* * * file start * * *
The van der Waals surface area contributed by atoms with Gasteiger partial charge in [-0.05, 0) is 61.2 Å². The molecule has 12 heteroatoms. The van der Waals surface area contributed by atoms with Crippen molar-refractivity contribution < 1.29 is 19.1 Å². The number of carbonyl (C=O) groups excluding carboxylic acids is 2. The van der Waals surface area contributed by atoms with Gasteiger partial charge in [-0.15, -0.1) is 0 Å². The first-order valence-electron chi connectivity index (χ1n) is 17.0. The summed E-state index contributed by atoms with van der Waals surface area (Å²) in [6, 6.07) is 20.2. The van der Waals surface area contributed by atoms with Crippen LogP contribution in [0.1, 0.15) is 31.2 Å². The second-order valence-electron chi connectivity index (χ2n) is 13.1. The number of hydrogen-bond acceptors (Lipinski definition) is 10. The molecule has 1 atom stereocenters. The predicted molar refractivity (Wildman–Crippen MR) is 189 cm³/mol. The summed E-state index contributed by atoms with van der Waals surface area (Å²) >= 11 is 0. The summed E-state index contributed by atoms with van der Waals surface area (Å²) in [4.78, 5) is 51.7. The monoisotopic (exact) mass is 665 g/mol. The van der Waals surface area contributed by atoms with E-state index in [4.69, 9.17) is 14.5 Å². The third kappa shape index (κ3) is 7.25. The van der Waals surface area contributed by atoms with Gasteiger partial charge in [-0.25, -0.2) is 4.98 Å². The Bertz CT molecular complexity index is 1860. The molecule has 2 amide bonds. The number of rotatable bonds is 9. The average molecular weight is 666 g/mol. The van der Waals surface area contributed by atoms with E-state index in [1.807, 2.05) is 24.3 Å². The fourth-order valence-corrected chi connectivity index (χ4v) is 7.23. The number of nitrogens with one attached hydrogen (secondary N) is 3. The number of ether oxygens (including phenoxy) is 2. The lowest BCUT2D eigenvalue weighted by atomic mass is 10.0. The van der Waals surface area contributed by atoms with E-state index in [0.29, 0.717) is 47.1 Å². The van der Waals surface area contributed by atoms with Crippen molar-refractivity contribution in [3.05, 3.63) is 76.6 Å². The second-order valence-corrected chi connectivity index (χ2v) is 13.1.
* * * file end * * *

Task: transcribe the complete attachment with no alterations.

The van der Waals surface area contributed by atoms with Gasteiger partial charge in [-0.05, 0) is 61.2 Å². The molecule has 12 heteroatoms. The van der Waals surface area contributed by atoms with Crippen molar-refractivity contribution < 1.29 is 19.1 Å². The number of carbonyl (C=O) groups excluding carboxylic acids is 2. The van der Waals surface area contributed by atoms with Gasteiger partial charge in [-0.15, -0.1) is 0 Å². The first-order valence-electron chi connectivity index (χ1n) is 17.0. The summed E-state index contributed by atoms with van der Waals surface area (Å²) in [6, 6.07) is 20.2. The van der Waals surface area contributed by atoms with Crippen LogP contribution in [0.1, 0.15) is 31.2 Å². The second-order valence-electron chi connectivity index (χ2n) is 13.1. The number of hydrogen-bond acceptors (Lipinski definition) is 10. The molecule has 1 atom stereocenters. The predicted molar refractivity (Wildman–Crippen MR) is 189 cm³/mol. The summed E-state index contributed by atoms with van der Waals surface area (Å²) >= 11 is 0. The summed E-state index contributed by atoms with van der Waals surface area (Å²) in [4.78, 5) is 51.7. The monoisotopic (exact) mass is 665 g/mol. The van der Waals surface area contributed by atoms with E-state index in [4.69, 9.17) is 14.5 Å². The third kappa shape index (κ3) is 7.25. The van der Waals surface area contributed by atoms with Gasteiger partial charge in [-0.25, -0.2) is 4.98 Å². The Bertz CT molecular complexity index is 1860. The molecule has 2 amide bonds. The number of rotatable bonds is 9. The average molecular weight is 666 g/mol. The van der Waals surface area contributed by atoms with E-state index in [1.807, 2.05) is 24.3 Å². The fourth-order valence-corrected chi connectivity index (χ4v) is 7.23. The number of nitrogens with one attached hydrogen (secondary N) is 3. The number of ether oxygens (including phenoxy) is 2. The lowest BCUT2D eigenvalue weighted by atomic mass is 10.0. The van der Waals surface area contributed by atoms with E-state index in [0.29, 0.717) is 47.1 Å². The van der Waals surface area contributed by atoms with Crippen molar-refractivity contribution in [3.05, 3.63) is 76.6 Å². The second-order valence-corrected chi connectivity index (χ2v) is 13.1.